Thursday, November 1, 2007

Starlight, starbright

A couple weeks ago, I was tagged by Crushed by Ingsoc for a meme. For some reason, I thought this meme was about wishes, and spent my commute home today contemplating the topic. I just returned to the original post, and it turns out it was about dreams, not wishes. Whoops.
However, I'm not going to waste my valuable pondering time, so I'm just going to cover my ears ("la la la, I can't hear you!") and continue on as though my thoughts on wishes are particularly relevant.

At first, I pondered beginning this post with a list of things wishes that are especially poignant for me this week. For example...

I wish that pickle jars were substantially lighter than they actually are.
I wish I could have faith that the truth will always prevail.
I wish that there was such thing as diet candy corn.


However, in thinking a little harder about the nature of wishes, I started to notice a trend in what I was wishing for (diet candy corn excluded), in that the bulk of my wishes seemed to fall into two primary categories.

The first of these is your typical "wish upon a star" type. These are the idealistic wishes about the future, the ones that flutter through your daydreams. They tend to be about love, success, riches, happiness, and the like.

I wish I was in the South Pacific right now.
I wish to still be in love when I am 75.
I wish that I could fastforward through the last few years of my PhD.
I wish that I could buy my parents that log cabin in the woods.


However, there seems to be a darker side to wishes. More often than not, it seems that the phrase "I wish..." is tied into the past, things people wish they hadn't said or done. Wishing is intrisically tied into the notion of regrets. With regrets then being connected to guilt.

I wish I hadn't been on holidays when my cat took his last breath.
I wish I started running when I was younger.
I wish I had taken more time off before starting grad school.
I wish my then unknown last goodbyes had been a little more profound.
I wish I had stood up for myself more in the past.


My case supervisor recently told me, in discussing how haunted some people become from their regrets, something that rings very true- It is a near human universal to regret spending too long doing something you shouldn't have. The only people without such regrets are those without insight onto their past.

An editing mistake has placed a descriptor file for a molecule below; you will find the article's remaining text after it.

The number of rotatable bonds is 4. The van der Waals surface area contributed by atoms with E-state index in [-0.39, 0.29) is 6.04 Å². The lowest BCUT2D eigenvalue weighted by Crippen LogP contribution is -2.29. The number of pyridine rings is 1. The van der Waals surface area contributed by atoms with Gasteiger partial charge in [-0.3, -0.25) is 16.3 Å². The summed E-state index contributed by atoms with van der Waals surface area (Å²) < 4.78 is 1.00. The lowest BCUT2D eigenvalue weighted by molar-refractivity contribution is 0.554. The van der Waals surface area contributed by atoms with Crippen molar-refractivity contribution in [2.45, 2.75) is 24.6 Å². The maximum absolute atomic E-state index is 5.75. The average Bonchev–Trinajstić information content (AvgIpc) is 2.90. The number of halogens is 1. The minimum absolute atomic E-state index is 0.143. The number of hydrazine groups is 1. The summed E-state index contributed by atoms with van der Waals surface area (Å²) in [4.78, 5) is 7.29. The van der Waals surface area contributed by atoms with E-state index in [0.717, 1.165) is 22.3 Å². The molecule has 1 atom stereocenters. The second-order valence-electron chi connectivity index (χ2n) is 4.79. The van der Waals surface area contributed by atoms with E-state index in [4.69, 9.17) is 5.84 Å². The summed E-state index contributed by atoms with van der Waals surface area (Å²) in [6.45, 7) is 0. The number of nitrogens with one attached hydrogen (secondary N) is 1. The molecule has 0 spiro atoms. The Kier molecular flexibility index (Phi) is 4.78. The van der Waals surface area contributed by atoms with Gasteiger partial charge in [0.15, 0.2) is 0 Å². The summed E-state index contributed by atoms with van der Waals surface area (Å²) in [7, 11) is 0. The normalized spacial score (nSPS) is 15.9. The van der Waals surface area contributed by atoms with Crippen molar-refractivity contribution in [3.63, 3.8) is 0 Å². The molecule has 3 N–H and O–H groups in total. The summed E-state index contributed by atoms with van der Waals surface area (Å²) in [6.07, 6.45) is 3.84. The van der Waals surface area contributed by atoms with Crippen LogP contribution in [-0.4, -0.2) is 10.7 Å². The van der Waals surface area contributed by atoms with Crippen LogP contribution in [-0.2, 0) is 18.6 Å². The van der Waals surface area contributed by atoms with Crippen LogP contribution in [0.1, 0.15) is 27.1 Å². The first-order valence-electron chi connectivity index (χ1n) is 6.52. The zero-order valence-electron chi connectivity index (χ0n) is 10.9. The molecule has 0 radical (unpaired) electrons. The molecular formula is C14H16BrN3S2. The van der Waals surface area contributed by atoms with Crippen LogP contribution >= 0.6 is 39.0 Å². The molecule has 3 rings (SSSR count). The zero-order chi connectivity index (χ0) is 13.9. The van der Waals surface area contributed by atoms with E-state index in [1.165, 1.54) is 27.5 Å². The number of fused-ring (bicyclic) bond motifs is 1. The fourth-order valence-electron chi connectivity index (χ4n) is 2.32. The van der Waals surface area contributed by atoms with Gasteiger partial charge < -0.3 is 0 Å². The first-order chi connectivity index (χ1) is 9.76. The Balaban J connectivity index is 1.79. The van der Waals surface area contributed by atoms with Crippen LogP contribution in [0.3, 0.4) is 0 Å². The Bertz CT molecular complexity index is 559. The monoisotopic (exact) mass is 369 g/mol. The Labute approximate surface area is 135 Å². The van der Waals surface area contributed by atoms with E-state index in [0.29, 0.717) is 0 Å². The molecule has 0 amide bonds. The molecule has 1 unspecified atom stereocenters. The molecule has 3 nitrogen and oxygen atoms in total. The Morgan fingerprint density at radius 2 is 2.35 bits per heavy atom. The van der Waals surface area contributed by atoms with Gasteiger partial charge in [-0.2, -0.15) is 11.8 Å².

There is something comforting in seeing regrets as more of a rite of passage, as lessons learned. After all, what one of us has not looked back on days, months, years too long spent in a bad relationship, and beat ourselves up for that time presumably wasted-- when, really, the fact that we will never find ourselves there again because of that time that was too much. Isn't that worth those extra years?

Living without regrets is a bad reality show catch phrase. Living through your regrets and learning from your regrets seems like something more realistic to wish for.

20 comments:

brookem said...

i like the idea (a lot) about living through one's regrets. good call on that.

distracted spunk said...

I like your thinking and would like to subscribe to your newsletter.

Yoda said...

Tru dat.

I was going to say the same thing as I read through your post ... Living through regrets is the only way to truly get over them. Also, its very important to cut yourself some slack and understand why you didn't do certain things in a certain way.

I saw your comment about the Google search thing. I'll take a look at your code to see if anything's wrong. I should say that it probably takes 3-4 weeks for the blog to drop off Google. If you sign up for other blog networks (like blogher, etc) its tougher, 'coz your blog link is already ranked very high due to its relevance. Anyways, I'll get back to ya tomorrow on that!

Yoda said...

I LOVE the title of this blog post!

eric1313 said...

This would be an excellent story idea. Regrets are powerful. The time spent doing something that would come to no avail isn't so bad--as you said, we can live through those, and I am satisfied with the times that I tried even for my effort to come to naught.

It's the regrets over the things we wish we had not done, the events that ended relationships, or hurt someone's feelings. The regrets over being angry with somebody and not understanding. The things that caused a severing of a romantic bloom or a friendship. Those are the one that sometimes keep one awake at night. At least to me.